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Old 04-18-2010, 10:03 AM   #13
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I only use 97 octane on my car. Nothing less. If I wanted a car where I could scrimp on fuel, I would have just bought a Toyota. haha
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Old 04-18-2010, 10:36 AM   #14
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I give you a clue.

What do you think we think of you for asking a question that already has been posted on MBWorld numerous times without searching for an answer first?

You are #1. Thats what we think of you.
I am starting to get the feeling that you could not possibly be an actual human being . . .
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Old 04-18-2010, 12:08 PM   #15
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When I bought the car last week, the dealer told me that mid-grade fuel was fine. He said that once a month, fill the tank with 91-92 octane.
And you're actually listening to a dealer? They are notoriously misinformed.
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Old 04-18-2010, 02:19 PM   #16
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C300 engine has very high compression ratio, 11.3:1. So, I would use 91 all the time.
FYI, C350 engine has 10.7:1 compression ratio.
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Old 04-18-2010, 03:50 PM   #17
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It should not be a big problem...

1) There are knock sensors!
2) Even high performance manufacturer like Porsche says it is okay to run on "regular"/87. However, it will degrade the performance!
3) Some countries don't even have premium fuel...


If you really want to try it, run your car close to empty. Put $10 and drive around the gas-station, if knocks and the car runs like crap, fill the rest with premium again!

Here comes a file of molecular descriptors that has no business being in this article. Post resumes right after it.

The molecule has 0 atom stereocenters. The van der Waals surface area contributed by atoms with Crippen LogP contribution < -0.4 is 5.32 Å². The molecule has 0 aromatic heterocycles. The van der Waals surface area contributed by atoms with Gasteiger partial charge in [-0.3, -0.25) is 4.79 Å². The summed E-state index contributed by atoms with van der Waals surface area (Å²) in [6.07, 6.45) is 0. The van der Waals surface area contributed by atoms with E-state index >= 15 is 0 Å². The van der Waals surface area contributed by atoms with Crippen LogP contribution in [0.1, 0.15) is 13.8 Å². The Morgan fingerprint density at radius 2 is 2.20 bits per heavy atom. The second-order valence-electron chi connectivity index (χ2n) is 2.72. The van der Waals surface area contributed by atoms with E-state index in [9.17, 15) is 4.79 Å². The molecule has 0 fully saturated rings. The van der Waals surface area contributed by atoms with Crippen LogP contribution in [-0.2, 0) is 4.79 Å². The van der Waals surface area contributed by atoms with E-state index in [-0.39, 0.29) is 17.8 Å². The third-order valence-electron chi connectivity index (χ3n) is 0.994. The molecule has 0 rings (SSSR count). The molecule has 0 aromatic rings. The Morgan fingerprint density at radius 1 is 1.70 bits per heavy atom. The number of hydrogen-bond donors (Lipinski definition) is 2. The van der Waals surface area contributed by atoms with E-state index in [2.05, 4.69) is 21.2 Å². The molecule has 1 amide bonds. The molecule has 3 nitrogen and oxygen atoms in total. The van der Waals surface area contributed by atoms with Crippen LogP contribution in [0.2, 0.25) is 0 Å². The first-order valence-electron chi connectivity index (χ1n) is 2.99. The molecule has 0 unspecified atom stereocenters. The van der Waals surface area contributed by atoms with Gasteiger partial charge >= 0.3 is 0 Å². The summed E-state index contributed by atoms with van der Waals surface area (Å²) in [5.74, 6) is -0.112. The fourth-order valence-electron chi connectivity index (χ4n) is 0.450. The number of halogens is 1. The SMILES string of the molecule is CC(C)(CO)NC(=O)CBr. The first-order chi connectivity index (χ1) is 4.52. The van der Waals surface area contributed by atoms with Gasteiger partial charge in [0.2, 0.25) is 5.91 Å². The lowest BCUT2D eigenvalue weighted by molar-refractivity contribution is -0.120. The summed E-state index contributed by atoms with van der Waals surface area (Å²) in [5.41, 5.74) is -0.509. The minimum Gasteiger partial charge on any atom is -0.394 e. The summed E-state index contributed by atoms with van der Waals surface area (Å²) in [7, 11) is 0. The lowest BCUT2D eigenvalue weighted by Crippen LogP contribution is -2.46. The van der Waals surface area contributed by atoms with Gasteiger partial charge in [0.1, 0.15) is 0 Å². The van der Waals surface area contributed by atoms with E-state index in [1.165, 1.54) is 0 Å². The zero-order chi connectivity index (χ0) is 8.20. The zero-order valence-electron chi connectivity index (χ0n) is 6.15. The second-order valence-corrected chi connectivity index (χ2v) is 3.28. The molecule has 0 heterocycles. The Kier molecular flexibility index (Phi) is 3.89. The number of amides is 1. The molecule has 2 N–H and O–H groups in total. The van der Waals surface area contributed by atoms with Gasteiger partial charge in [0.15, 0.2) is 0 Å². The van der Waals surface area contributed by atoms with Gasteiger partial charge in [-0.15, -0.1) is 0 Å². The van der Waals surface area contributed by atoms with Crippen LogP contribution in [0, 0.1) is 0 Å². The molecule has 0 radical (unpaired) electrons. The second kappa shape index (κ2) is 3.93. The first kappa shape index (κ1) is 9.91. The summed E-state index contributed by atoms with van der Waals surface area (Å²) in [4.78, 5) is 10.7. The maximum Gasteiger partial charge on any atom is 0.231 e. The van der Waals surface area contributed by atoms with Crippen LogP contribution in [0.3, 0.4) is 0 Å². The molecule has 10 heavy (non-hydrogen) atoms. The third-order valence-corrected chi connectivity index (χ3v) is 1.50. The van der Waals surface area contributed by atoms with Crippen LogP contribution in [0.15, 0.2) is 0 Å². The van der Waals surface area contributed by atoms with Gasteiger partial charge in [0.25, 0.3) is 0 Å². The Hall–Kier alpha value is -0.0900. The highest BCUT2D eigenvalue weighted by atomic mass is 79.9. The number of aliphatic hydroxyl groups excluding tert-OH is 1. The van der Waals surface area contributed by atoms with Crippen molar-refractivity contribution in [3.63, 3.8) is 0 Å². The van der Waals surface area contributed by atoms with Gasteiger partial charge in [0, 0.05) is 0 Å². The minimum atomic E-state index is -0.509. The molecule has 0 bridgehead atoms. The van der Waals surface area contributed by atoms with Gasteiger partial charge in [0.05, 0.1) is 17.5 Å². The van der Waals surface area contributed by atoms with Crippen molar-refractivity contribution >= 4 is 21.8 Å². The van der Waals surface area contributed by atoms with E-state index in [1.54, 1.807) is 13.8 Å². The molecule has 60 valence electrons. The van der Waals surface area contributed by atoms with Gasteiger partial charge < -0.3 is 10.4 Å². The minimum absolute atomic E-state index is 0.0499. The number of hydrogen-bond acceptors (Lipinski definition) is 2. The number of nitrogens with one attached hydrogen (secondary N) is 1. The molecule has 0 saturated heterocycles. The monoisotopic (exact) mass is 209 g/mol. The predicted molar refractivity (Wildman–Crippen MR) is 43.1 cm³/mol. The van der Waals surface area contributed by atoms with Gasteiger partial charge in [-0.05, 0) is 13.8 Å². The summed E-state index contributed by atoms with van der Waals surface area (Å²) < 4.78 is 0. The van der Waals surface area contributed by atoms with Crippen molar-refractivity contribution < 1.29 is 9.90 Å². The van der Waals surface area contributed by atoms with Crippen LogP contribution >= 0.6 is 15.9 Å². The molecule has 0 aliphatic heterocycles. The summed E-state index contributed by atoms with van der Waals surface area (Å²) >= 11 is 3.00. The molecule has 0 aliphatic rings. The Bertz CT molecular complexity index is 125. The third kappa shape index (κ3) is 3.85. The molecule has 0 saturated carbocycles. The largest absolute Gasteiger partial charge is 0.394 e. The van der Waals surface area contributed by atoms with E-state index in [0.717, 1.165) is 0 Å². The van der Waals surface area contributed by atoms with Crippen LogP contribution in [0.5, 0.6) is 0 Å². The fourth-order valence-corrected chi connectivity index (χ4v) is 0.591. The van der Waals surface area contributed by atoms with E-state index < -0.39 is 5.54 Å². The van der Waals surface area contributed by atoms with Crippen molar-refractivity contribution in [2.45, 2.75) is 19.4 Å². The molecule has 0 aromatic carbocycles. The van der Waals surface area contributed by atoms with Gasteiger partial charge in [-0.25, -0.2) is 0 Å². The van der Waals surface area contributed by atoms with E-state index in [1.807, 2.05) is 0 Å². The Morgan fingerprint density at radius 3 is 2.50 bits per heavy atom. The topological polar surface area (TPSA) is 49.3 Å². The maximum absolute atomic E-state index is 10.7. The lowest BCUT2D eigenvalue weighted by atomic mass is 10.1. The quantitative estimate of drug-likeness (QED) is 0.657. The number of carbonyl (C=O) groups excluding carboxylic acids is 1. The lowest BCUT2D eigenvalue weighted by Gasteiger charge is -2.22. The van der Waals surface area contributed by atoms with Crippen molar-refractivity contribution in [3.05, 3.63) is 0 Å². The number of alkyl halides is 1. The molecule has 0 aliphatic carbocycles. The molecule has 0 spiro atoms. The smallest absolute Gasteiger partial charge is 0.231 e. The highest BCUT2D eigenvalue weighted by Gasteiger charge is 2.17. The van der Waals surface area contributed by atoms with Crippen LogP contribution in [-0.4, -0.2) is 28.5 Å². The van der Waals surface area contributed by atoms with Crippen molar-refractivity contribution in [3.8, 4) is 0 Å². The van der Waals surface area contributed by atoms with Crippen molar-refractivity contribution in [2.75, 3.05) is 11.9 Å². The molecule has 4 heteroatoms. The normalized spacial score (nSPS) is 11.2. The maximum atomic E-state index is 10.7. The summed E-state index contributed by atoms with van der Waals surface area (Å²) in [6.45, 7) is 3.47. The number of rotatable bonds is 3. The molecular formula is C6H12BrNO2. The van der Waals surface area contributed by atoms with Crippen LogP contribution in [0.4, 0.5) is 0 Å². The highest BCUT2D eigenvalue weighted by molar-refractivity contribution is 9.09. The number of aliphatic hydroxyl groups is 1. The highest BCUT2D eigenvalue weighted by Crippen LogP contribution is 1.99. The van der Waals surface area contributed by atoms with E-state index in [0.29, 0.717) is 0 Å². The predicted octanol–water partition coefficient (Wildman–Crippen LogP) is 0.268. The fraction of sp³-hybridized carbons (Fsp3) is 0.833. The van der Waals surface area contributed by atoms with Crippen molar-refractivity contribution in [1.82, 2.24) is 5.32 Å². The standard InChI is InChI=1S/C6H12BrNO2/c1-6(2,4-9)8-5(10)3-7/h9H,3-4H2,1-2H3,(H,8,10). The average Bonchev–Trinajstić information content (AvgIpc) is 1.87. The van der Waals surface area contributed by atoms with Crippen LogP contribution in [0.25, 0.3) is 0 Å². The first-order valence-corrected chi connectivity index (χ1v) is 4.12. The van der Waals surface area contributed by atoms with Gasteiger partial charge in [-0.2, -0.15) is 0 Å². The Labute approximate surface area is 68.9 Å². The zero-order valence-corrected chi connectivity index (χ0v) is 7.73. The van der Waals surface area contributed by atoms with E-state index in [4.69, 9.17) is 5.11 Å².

C250 has a high compression at 11.4:1! It is higher than C300/C350/C63...

Last edited by Carzzz; 04-18-2010 at 03:55 PM.
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Old 04-18-2010, 06:24 PM   #18
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I use 93 octane, I don't think I've ever seen 97 before though.
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Old 04-18-2010, 06:35 PM   #19
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in the states, you'd be hard pressed to find anything higher than 93. California usually only has 91 octane as the highest, but I know other states have 93. There is actually 1 gas station in northern cali and has race octane fuel, I think its 100 octane. haha
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Old 04-18-2010, 08:54 PM   #20
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It should not be a big problem...

1) There are knock sensors!
2) Even high performance manufacturer like Porsche says it is okay to run on "regular"/87. However, it will degrade the performance!
3) Some countries don't even have premium fuel...


If you really want to try it, run your car close to empty. Put $10 and drive around the gas-station, if knocks and the car runs like crap, fill the rest with premium again!